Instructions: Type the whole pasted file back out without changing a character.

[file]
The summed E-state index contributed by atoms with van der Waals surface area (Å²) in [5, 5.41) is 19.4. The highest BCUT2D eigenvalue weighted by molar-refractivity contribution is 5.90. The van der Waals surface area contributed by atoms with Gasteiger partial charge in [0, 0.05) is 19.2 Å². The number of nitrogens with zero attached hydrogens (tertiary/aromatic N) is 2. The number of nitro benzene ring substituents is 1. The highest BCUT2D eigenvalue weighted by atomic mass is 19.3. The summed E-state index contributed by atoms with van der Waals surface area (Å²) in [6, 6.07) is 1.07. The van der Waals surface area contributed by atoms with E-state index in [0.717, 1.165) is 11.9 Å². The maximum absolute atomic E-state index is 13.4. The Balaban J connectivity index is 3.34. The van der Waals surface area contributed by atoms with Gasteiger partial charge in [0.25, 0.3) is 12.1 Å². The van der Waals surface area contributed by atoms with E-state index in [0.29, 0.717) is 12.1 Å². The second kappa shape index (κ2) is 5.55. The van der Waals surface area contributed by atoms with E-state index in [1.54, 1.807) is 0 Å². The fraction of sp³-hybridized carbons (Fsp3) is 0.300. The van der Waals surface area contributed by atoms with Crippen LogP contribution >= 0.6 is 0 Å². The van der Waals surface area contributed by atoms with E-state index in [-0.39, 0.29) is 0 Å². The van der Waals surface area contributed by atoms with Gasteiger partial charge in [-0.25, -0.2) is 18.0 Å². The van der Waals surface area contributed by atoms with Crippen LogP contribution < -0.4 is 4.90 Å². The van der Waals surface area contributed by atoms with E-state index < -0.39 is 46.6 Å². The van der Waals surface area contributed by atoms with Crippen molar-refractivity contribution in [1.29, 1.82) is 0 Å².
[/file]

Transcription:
The summed E-state index contributed by atoms with van der Waals surface area (Å²) in [5, 5.41) is 19.4. The highest BCUT2D eigenvalue weighted by molar-refractivity contribution is 5.90. The van der Waals surface area contributed by atoms with Gasteiger partial charge in [0, 0.05) is 19.2 Å². The number of nitrogens with zero attached hydrogens (tertiary/aromatic N) is 2. The number of nitro benzene ring substituents is 1. The highest BCUT2D eigenvalue weighted by atomic mass is 19.3. The summed E-state index contributed by atoms with van der Waals surface area (Å²) in [6, 6.07) is 1.07. The van der Waals surface area contributed by atoms with E-state index in [0.717, 1.165) is 11.9 Å². The maximum absolute atomic E-state index is 13.4. The Balaban J connectivity index is 3.34. The van der Waals surface area contributed by atoms with Gasteiger partial charge in [0.25, 0.3) is 12.1 Å². The van der Waals surface area contributed by atoms with E-state index in [0.29, 0.717) is 12.1 Å². The second kappa shape index (κ2) is 5.55. The van der Waals surface area contributed by atoms with E-state index in [1.54, 1.807) is 0 Å². The fraction of sp³-hybridized carbons (Fsp3) is 0.300. The van der Waals surface area contributed by atoms with Crippen LogP contribution >= 0.6 is 0 Å². The van der Waals surface area contributed by atoms with E-state index in [-0.39, 0.29) is 0 Å². The van der Waals surface area contributed by atoms with Gasteiger partial charge in [-0.25, -0.2) is 18.0 Å². The van der Waals surface area contributed by atoms with Crippen LogP contribution < -0.4 is 4.90 Å². The van der Waals surface area contributed by atoms with E-state index < -0.39 is 46.6 Å². The van der Waals surface area contributed by atoms with Crippen molar-refractivity contribution in [1.29, 1.82) is 0 Å².